Research Article: Plant biomass and soil organic carbon are main factors influencing dry-season ecosystem carbon rates in the coastal zone of the Yellow River Delta

Date Published: January 14, 2019

Publisher: Public Library of Science

Author(s): Yong Li, Haidong Wu, Jinzhi Wang, Lijuan Cui, Dashuan Tian, Jinsong Wang, Xiaodong Zhang, Liang Yan, Zhongqing Yan, Kerou Zhang, Xiaoming Kang, Bing Song, Dafeng Hui.

http://doi.org/10.1371/journal.pone.0210768

Abstract

Coastal wetlands are considered as a significant sink of global carbon due to their tremendous organic carbon storage. Coastal CO2 and CH4 flux rates play an important role in regulating atmospheric CO2 and CH4 concentrations. However, the relative contributions of vegetation, soil properties, and spatial structure on dry-season ecosystem carbon (C) rates (net ecosystem CO2 exchange, NEE; ecosystem respiration, ER; gross ecosystem productivity, GEP; and CH4) remain unclear at a regional scale. Here, we compared dry-season ecosystem C rates, plant, and soil properties across three vegetation types from 13 locations at a regional scale in the Yellow River Delta (YRD). The results showed that the Phragmites australis stand had the greatest NEE (-1365.4 μmol m-2 s-1), ER (660.2 μmol m-2 s-1), GEP (-2025.5 μmol m-2 s-1) and acted as a CH4 source (0.27 μmol m-2 s-1), whereas the Suaeda heteroptera and Tamarix chinensis stands uptook CH4 (-0.02 to -0.12 μmol m-2 s-1). Stepwise multiple regression analysis demonstrated that plant biomass was the main factor explaining all of the investigated carbon rates (GEP, ER, NEE, and CH4); while soil organic carbon was shown to be the most important for explaining the variability in the processes of carbon release to the atmosphere, i.e., ER and CH4. Variation partitioning results showed that vegetation and soil properties played equally important roles in shaping the pattern of C rates in the YRD. These results provide a better understanding of the link between ecosystem C rates and environmental drivers, and provide a framework to predict regional-scale ecosystem C fluxes under future climate change.

Partial Text

Carbon dioxide (CO2) and methane (CH4) are key greenhouse gases (GHGs) that make substantial contributions to global warming [1]. Numerous studies have estimated global wetland CO2 and CH4 fluxes, but with great uncertainties, mainly due to complicated environmental drivers [2–4]. Coastal wetlands have been recognized as the most vulnerable and sensitive ecosystems, because they act as the ecotone between terrestrial and aquatic ecosystems [5]. Coastal estuary wetlands store at least 430 Tg of carbon (C) with a C sequestration rate of 45 g C m-2 yr-1, playing an important role in the global carbon cycle as natural carbon pools [6]. The coastal wetland is one of the most important wetland types for understanding C flux dynamics due to the high variations involved with water conditions, sedimentation characteristics, and vegetation types [7]. Coastal wetlands can act as greenhouse gas sinks via C burial, sediment deposition, and plant biomass accumulation, and as greenhouse gas sources through the release of CO2 and CH4 produced by the decomposition of organic matter [8], so they are of vital importance in governing the atmospheric concentrations of CO2 and CH4 [9]. However, due to the complicated interaction of environmental factors including vegetation and soil properties, how to disentangle the contributions of multiple drivers to CO2 and CH4 fluxes in estuary wetland remains unclear.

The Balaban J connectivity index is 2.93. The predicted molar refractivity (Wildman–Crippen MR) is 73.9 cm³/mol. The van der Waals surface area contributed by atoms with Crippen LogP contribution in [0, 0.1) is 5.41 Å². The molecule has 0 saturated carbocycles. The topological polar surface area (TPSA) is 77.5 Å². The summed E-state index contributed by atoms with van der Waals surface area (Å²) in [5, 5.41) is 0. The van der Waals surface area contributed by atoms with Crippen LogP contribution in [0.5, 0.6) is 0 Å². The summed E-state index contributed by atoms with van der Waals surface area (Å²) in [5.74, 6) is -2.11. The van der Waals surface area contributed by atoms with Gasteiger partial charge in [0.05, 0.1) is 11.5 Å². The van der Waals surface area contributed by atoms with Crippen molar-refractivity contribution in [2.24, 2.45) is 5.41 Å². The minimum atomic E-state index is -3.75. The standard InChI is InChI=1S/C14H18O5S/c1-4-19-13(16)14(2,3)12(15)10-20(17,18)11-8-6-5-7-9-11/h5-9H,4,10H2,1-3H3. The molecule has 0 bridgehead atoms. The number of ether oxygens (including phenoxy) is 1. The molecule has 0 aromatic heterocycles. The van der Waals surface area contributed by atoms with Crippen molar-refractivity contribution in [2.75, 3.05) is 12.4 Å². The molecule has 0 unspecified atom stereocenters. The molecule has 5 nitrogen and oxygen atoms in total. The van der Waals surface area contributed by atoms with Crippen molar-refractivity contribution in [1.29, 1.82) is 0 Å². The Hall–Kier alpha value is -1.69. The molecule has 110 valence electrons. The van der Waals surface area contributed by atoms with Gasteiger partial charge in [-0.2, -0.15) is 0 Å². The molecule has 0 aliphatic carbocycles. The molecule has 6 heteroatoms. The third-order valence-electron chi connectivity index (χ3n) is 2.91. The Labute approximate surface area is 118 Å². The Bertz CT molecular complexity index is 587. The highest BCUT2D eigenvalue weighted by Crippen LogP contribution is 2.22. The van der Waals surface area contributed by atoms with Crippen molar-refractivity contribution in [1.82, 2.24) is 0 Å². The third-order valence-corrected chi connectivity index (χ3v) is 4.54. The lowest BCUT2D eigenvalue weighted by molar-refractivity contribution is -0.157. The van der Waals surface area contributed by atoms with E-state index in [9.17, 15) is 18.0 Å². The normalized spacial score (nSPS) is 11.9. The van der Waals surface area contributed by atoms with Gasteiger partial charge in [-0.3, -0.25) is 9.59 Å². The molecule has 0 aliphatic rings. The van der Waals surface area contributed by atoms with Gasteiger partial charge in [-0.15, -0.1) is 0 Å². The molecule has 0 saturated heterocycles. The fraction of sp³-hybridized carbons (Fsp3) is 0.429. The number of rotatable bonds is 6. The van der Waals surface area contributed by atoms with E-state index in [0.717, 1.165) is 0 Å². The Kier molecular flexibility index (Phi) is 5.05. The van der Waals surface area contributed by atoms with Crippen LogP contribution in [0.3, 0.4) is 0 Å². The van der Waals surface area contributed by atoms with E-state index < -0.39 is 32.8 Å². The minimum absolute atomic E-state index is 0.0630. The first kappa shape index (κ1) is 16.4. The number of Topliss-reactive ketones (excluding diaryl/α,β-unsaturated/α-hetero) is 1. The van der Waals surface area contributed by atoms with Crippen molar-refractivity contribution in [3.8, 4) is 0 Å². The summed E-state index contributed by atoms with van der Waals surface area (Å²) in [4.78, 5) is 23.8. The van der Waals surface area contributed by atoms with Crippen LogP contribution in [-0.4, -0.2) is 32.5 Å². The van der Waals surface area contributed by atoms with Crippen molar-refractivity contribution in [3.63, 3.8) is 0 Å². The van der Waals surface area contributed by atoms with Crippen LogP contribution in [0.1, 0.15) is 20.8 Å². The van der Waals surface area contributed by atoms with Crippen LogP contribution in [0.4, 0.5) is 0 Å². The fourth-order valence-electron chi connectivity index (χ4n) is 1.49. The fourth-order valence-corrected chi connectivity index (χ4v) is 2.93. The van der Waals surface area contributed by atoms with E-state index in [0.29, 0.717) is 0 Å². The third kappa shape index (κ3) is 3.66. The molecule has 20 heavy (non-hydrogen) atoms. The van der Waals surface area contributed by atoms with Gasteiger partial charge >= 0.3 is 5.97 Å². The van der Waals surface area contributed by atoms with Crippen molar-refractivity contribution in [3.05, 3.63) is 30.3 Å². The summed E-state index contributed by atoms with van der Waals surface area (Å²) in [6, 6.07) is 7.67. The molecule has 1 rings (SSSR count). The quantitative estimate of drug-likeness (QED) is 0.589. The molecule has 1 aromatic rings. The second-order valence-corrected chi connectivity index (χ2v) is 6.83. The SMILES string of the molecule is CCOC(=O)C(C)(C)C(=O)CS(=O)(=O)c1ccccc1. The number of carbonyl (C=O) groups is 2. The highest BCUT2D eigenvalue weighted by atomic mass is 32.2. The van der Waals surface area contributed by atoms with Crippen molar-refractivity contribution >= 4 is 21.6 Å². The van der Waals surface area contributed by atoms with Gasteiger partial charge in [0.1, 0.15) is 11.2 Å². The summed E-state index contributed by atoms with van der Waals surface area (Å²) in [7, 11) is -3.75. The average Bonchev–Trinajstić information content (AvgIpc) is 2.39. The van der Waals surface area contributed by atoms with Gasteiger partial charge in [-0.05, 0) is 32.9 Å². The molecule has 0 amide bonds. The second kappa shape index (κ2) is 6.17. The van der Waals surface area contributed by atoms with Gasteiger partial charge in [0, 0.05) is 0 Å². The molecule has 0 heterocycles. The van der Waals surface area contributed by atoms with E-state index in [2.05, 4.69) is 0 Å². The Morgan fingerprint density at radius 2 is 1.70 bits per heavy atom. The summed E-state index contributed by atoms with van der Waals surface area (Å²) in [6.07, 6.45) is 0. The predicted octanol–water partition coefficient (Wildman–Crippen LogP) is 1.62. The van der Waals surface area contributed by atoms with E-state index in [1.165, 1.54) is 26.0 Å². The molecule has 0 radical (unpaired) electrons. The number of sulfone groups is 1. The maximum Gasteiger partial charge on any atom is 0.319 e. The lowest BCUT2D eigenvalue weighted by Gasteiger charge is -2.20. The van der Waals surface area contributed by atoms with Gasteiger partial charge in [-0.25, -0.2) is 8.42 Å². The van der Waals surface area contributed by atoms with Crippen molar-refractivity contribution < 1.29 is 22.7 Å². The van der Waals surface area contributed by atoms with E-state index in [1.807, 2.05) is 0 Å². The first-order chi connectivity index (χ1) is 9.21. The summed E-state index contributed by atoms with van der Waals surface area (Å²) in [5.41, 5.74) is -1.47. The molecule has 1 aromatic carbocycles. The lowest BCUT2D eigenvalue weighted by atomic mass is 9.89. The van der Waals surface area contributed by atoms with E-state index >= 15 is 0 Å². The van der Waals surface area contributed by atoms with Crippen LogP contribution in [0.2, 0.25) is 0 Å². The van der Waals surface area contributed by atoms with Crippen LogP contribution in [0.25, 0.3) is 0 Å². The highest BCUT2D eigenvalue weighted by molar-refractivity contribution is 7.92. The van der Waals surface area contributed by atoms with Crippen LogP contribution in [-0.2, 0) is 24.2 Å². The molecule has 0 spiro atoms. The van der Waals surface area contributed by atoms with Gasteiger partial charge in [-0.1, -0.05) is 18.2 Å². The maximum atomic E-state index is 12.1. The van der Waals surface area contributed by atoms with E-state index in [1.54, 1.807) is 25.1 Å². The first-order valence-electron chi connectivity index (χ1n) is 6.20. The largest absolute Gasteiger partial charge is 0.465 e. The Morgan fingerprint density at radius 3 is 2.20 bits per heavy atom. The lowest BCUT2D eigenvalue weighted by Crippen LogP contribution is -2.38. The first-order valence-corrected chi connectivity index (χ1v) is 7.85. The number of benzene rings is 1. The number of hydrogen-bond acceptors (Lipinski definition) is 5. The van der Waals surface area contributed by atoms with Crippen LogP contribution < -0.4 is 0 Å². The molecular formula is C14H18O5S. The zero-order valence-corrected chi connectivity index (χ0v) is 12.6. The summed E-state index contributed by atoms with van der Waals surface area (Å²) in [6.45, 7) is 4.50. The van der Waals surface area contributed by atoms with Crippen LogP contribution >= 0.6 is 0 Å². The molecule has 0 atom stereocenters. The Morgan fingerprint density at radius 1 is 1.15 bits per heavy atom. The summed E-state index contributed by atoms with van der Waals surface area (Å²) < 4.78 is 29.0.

In conclusion, this study comprehensively investigated the regulation of ecosystem C flux rates under vegetation and soil property gradients in the coastal zone of the Yellow River Delta. This study showed that a combination of biotic and abiotic predictors, e.g., vegetation and soil, explained the majority of the variation in the investigated dry-season ecosystem C rates in the coastal zone of the Yellow River Delta. Plant biomass was found to be the main factor explaining all of the investigated carbon rates (GEP, ER, NEE, and CH4), while soil organic carbon was shown to be the most important for explaining the variability in the processes of carbon release to the atmosphere, i.e., ER and CH4. Vegetation and soil properties played equally important roles in shaping the pattern of C rates through variation partition analysis. The results of this research provide a better understanding of the link between ecosystem C rates and environmental drivers, and provide a good basis to predict regional‐scale ecosystem C fluxes under future climate change.

 

Source:

http://doi.org/10.1371/journal.pone.0210768

 

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